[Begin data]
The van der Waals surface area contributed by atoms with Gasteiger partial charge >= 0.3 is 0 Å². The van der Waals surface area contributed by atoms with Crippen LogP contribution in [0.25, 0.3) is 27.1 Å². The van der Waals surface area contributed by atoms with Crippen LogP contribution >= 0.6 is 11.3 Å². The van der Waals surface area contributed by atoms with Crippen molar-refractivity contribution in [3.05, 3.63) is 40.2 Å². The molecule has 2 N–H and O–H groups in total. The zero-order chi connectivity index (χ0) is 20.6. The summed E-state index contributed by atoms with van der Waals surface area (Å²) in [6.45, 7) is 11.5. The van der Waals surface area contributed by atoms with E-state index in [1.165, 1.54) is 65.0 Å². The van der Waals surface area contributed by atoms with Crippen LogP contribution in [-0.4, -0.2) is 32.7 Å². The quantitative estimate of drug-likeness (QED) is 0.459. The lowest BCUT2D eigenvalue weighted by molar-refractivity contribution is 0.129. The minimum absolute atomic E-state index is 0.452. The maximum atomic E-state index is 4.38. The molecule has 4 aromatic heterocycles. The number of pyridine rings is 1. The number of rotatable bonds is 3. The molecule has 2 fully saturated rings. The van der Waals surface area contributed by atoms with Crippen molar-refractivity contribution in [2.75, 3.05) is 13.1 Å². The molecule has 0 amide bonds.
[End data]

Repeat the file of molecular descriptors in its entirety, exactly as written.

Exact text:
The van der Waals surface area contributed by atoms with Gasteiger partial charge >= 0.3 is 0 Å². The van der Waals surface area contributed by atoms with Crippen LogP contribution in [0.25, 0.3) is 27.1 Å². The van der Waals surface area contributed by atoms with Crippen LogP contribution >= 0.6 is 11.3 Å². The van der Waals surface area contributed by atoms with Crippen molar-refractivity contribution in [3.05, 3.63) is 40.2 Å². The molecule has 2 N–H and O–H groups in total. The zero-order chi connectivity index (χ0) is 20.6. The summed E-state index contributed by atoms with van der Waals surface area (Å²) in [6.45, 7) is 11.5. The van der Waals surface area contributed by atoms with E-state index in [1.165, 1.54) is 65.0 Å². The van der Waals surface area contributed by atoms with Crippen LogP contribution in [-0.4, -0.2) is 32.7 Å². The quantitative estimate of drug-likeness (QED) is 0.459. The lowest BCUT2D eigenvalue weighted by molar-refractivity contribution is 0.129. The minimum absolute atomic E-state index is 0.452. The maximum atomic E-state index is 4.38. The molecule has 4 aromatic heterocycles. The number of pyridine rings is 1. The number of rotatable bonds is 3. The molecule has 2 fully saturated rings. The van der Waals surface area contributed by atoms with Crippen molar-refractivity contribution in [2.75, 3.05) is 13.1 Å². The molecule has 0 amide bonds.